Over 260,000 people with atrial fibrillation (AF) in the UK are receiving either no preventative treatment, or are still taking only aspirin, no longer recommended by NICE (the National Institute for Health and Care Excellence) for the prevention of atrial fibrillation-related stroke.
This news comes as a result of a recent review of anonymised general practice data from across the UK.
These latest figures are announced two years after NICE published guidelines on the management of atrial fibrillation, recommending anticoagulation with an oral anticoagulant for atrial fibrillation-related stroke prevention, and advising against aspirin on its own to prevent stroke. The data review showed that even in 2016, 140,402 patients (15.7% of patients reviewed) were still not receiving any preventative treatment and 120,905 patients (13.5% of patients reviewed) were still receiving only aspirin for stroke prevention, out of 894,885 patients in total.
“This is a large-scale problem equating to Wembley stadium being filled almost three times over with atrial fibrillation patients receiving no therapy or inappropriate therapy for atrial fibrillation-related stroke prevention,” says Trudie Lobban chief executive officer and founder, AF Association, and founder and trustee of the Arrhythmia Alliance. “We have effective therapies that could help prevent these strokes, so we need to ensure all atrial fibrillation patients have the choice to receive them where appropriate.”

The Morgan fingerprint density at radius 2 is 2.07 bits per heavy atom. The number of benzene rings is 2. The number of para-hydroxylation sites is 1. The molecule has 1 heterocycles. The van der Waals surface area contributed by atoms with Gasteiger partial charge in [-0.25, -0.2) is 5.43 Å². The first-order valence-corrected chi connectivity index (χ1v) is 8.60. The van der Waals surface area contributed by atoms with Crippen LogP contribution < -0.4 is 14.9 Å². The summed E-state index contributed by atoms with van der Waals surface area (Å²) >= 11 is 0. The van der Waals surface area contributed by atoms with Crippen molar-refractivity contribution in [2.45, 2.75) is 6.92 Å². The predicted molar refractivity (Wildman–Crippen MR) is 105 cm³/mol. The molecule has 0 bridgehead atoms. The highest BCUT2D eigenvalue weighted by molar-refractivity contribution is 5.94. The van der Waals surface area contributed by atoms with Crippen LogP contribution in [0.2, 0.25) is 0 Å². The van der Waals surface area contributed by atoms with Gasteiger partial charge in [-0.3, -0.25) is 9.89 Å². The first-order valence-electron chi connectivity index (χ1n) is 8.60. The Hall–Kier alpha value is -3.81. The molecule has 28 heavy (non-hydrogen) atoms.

Separate data from the end of 2015 looking at stroke services also shows that over one fifth of stroke patients are already in AF on admission: of these, less than half (49%) are taking anticoagulants and 25% are taking only antiplatelet drugs, such as aspirin.
Martin Cowie, honorary consultant cardiologist at the Royal Brompton and Harefield NHS Foundation Trust (London, UK) says: “It is extremely worrying to see so many patients with atrial fibrillation at risk of stroke because they are not taking anticoagulation therapy, or in many cases aspirin is still being prescribed. Aspirin has many valid uses but it has been shown to be inappropriate for the prevention of atrial fibrillation-related stroke. People with atrial fibrillation not receiving any anticoagulation or remaining on aspirin solely for stroke prevention require urgent review of their treatment and, if appropriate, initiation of anticoagulation therapy to help avoid a preventable and devastating stroke. The medical community needs to wake up to the current situation and make urgent changes to improve the level of care people can expect in the UK.”
To encourage implementation of the NICE CG180 guideline, the AF180 Degrees Campaign (AF180) has been developed by a group of expert healthcare professionals and patient advocates to support change in order to prevent atrial fibrillation-related strokes, in line with NICE Clinical Guideline 180. It is aimed at people with an interest in the prevention of atrial fibrillation-related stroke, including patients. Recommended roles and responsibilities for healthcare professionals, patients, their families and carers, the general public and commissioners to improve atrial fibrillation-related diagnosis and management have been developed along with a list of the top five questions patients with atrial fibrillation should ask their doctor when discussing treatment to prevent a stroke.